Polarimeter #10044 Schmidt & Haensch, Berlin Certain substances, such as sugar solutions, have the ability to rotate the plane of polarization of light. The angle of rotation depends on the path length of light in the solution and on the concentration. A polarimeter has a polarizer to produce plane-polarized light, a place for the sample through which the polarized light passes, and an analyzer to measure the angle of rotation. Reference: Max Kohl Catalogue No. 100 (c.1927) p.456.
Saccharimeter #10075 Franz Schmidt & Haensch, Berlin A saccharimeter is a polarimeter especially designed to determine the sugar content of candies, syrups, urine, etc. The center section opens up to insert observation tubes of calibrated lengths containing the solution to be tested. This instrument, purchased by DeWitt Bristol Brace in 1889, contains a Lippich half-shade polarizer. This consists of two prisms, the larger of the Glan-Thompson type and the smaller a half-shade prism, which covers half the field of view. One telescope is to view a double vernier scale for measuring angles. The Lippich polarizer is the most sensitive and an instrument of this type sold for almost $800 in 1927. Reference: Eimer & Amend BCM Catalog (1927) p.645.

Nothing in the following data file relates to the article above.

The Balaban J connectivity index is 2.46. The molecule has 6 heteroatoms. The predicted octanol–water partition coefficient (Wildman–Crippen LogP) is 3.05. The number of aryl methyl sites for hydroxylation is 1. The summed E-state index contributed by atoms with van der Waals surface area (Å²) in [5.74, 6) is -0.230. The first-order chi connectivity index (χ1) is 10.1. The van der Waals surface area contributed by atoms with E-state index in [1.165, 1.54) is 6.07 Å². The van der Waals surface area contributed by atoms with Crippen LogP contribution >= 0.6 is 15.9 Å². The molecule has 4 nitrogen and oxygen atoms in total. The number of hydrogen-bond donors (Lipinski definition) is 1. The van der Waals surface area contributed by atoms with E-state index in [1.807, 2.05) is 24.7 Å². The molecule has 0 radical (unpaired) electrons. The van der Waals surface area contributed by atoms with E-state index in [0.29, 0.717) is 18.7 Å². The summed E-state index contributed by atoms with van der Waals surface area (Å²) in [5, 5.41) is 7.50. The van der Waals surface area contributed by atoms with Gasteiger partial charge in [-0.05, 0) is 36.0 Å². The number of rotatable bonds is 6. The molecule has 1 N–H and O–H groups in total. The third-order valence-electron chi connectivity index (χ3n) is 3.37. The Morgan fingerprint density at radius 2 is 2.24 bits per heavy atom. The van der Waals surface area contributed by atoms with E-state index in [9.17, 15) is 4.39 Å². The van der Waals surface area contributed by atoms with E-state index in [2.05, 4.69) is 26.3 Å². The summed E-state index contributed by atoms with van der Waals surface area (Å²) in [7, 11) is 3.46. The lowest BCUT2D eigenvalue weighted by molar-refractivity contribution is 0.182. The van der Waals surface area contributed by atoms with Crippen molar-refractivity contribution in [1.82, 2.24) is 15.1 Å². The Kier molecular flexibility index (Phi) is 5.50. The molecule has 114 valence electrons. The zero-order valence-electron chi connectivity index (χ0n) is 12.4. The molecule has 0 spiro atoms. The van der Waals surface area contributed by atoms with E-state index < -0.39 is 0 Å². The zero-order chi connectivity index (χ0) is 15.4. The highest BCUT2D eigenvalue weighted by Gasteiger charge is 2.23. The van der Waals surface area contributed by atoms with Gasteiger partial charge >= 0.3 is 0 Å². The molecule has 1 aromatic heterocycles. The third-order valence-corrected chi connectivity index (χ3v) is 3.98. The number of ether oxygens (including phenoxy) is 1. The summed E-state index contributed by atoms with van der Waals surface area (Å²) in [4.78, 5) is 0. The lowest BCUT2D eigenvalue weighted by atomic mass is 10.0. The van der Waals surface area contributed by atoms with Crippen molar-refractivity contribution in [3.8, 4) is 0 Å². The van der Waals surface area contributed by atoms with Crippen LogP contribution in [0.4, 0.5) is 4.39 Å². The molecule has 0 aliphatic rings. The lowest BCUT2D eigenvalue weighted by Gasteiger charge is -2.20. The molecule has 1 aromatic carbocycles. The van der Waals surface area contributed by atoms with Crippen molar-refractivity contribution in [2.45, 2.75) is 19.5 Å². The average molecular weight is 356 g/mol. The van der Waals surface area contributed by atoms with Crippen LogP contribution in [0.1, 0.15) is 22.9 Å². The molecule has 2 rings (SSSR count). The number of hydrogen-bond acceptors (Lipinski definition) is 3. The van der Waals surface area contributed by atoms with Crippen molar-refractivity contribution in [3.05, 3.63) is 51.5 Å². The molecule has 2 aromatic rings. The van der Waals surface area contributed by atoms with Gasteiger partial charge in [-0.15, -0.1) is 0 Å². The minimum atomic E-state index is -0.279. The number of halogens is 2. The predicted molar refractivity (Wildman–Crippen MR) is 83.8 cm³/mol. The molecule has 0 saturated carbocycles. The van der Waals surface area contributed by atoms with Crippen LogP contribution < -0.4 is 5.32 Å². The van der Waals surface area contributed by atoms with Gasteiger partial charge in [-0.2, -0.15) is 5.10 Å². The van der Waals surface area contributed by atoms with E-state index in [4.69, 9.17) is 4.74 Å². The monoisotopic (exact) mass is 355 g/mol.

Polarimeter Standards #10657 Schmidt & Haensch, Berlin This beautifully finished set of five polarimeter tubes has carefully made quartz disks that are used to calibrate polarimeters.
Glass Samples and Mirrors #10647, 10650 and 10651 Unsigned These items were used by D.B. Brace in his optical researches. The cylinder is of Faraday glass 22 cm long with an index of refraction of 1.76. Two of these were used in his 1897 experiment on the propagation of light in a dielectric normal to a magnetic field. The large glass slab is of crown glass and measures 42 x 10 x 3.2 cm. It was one of the two media that Brace used in his famous 1904 experiment on the effect the Earth’s motion through the ether has on the double refraction of light in a medium. The concave mirror was also used in that experiment to focus the light beam. Reference: D.B. Brace, Philosophical Magazine, series 5, 48, 342-49 (1897) and series 6, 7, 317-29 (1904).
Microscopic Polarization Apparatus #10328 Unsigned Ordinary unpolarized light striking a surface at a certain angle, known as the Brewster angle, is reflected as plane polarized light. This instrument has mirrors for reflection and a magnifying system to examine the axial image. Reference: Max Kohl Catalogue No. 100 (c.1927) p.451.